Intersection is a method of locating a point on a map by intersecting lines from two known landmarks on the ground. Intersection is one method fire lookouts use in determining the location of a fire. The procedure is as follows:
- From the first position, point 1, take a compass reading of the object or fire.
- Adjust for declination.
- With a compass or protractor, plot this azimuth on the map.
- Draw a line from point 1 beyond the point of the object or fire.
- Move down the road to a second position, or radio to the second person's location and get that azimuth reading. Repeat steps 2 through 4.
- A third and maybe a fourth reading will help further describe the location.
- The object or fire is located where the individual lines cross.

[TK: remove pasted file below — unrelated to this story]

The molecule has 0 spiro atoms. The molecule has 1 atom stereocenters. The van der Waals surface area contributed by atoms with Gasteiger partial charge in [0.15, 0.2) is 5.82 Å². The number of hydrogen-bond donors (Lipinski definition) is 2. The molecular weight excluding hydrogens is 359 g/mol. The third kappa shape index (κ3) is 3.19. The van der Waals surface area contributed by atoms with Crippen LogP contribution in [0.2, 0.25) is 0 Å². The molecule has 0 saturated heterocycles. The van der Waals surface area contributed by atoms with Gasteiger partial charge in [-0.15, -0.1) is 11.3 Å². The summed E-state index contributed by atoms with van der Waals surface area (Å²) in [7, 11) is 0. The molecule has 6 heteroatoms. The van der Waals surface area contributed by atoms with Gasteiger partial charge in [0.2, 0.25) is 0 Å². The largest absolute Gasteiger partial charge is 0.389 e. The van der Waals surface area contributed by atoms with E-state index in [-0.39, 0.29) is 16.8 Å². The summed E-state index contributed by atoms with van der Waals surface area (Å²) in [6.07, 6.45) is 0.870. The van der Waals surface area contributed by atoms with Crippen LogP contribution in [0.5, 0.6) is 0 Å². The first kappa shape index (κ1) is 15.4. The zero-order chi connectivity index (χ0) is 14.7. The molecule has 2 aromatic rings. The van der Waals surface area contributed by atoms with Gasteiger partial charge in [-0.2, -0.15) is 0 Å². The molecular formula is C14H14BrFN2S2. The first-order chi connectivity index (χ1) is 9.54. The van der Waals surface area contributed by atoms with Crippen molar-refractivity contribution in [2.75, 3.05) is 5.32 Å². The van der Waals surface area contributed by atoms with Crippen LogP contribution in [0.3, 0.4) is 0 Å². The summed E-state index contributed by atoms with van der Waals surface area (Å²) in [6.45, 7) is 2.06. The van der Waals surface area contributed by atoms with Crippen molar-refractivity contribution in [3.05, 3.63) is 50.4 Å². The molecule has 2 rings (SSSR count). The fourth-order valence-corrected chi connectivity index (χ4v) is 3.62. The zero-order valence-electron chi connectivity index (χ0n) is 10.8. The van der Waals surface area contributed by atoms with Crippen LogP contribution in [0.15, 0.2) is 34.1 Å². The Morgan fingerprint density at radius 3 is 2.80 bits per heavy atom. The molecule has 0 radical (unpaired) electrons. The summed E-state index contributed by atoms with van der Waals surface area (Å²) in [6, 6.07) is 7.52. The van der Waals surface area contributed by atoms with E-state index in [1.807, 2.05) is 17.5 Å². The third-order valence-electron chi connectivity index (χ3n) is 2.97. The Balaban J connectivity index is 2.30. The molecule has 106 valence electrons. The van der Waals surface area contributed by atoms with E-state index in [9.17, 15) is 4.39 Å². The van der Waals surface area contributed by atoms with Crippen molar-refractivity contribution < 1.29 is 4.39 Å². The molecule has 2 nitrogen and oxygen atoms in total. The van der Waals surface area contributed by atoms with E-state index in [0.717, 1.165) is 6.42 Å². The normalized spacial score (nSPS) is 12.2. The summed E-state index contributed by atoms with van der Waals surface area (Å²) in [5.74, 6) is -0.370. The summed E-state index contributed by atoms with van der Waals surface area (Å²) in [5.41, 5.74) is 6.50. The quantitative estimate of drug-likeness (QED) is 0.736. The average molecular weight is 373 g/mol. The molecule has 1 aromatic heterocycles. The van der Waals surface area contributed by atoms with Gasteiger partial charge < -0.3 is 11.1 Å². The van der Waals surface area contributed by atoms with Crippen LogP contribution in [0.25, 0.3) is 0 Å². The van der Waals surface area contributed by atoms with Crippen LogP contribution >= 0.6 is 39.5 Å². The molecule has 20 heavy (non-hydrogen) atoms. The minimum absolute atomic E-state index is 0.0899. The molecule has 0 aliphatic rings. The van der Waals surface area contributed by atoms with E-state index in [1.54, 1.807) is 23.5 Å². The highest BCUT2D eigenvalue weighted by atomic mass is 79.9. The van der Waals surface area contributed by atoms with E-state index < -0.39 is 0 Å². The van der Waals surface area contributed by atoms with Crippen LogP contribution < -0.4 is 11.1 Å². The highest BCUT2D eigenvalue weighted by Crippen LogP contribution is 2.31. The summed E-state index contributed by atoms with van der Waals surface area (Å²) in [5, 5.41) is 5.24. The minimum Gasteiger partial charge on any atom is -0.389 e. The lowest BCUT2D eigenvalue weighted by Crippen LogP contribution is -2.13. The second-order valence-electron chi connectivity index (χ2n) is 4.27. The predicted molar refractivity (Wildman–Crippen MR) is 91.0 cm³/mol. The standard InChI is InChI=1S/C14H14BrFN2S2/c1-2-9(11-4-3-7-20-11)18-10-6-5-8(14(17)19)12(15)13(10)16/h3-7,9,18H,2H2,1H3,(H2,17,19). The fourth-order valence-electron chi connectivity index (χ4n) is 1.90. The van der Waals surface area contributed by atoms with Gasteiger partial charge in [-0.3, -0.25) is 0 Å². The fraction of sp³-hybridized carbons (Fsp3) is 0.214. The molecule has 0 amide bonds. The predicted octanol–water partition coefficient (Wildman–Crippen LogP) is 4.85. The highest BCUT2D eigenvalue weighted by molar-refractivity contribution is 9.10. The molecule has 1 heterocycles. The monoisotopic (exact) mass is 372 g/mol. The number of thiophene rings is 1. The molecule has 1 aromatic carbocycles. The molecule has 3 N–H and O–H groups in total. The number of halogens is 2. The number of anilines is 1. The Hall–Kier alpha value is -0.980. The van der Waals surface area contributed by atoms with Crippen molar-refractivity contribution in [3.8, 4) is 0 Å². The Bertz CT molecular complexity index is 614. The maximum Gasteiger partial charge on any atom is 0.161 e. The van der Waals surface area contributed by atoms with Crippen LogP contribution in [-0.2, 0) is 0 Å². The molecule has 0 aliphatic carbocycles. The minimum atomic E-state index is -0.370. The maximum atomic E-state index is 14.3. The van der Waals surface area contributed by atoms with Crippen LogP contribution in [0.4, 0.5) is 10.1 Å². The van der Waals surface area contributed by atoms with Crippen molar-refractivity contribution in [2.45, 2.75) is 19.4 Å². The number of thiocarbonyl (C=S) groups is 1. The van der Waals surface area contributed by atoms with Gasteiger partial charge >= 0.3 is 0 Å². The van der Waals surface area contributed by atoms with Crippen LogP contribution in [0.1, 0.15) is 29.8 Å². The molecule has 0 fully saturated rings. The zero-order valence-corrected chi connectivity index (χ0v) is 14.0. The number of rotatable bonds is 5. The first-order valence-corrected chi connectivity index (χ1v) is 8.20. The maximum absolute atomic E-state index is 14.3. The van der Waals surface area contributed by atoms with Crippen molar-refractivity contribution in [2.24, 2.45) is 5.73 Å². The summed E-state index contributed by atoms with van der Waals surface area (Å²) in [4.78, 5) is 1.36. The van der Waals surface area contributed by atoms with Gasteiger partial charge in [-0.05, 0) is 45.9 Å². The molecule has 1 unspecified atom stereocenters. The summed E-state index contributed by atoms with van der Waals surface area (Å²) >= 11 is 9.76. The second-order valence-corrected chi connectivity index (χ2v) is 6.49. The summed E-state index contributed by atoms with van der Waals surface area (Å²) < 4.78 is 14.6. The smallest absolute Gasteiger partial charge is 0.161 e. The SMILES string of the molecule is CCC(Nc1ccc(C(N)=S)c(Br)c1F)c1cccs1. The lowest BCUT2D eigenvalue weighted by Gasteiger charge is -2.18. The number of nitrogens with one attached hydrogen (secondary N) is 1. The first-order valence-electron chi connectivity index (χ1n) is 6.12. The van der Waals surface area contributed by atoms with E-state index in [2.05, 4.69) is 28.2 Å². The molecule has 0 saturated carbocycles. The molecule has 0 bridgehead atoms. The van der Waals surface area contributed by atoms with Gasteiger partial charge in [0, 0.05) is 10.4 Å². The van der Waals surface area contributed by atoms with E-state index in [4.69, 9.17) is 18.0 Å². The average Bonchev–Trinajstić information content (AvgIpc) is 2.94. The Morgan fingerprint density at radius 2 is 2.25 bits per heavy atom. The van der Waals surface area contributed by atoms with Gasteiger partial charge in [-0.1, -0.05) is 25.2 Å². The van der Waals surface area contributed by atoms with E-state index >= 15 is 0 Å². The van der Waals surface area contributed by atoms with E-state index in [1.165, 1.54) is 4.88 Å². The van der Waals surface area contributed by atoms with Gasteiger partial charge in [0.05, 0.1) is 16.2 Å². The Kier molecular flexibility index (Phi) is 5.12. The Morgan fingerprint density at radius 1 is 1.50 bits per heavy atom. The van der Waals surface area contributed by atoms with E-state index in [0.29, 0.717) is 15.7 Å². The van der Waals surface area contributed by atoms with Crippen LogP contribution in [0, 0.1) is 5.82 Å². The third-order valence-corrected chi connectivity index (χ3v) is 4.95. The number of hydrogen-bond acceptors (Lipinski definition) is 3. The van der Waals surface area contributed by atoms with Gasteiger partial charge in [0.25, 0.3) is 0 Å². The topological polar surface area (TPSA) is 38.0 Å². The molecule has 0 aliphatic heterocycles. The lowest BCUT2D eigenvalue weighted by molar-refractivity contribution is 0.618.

Example 1 - Tom is at a lookout tower at point A. He spots a fire and takes a compass reading. The magnetic azimuth is 277°. He radios to John at tower B, who tells him his magnetic azimuth on the fire is 337°. The declination for the area is 16°E. Plot the lines to find the location of the fire.
Step 1. Convert the magnetic azimuths to true azimuths by adjusting for declination (see Section 6.5).
277° + 16° = 293°
337°+ 16°= 353°
Step 2. Draw the lines of the azimuth from each point well past the fire.
Step 3. Read where the two lines intersect to get the location of the fire.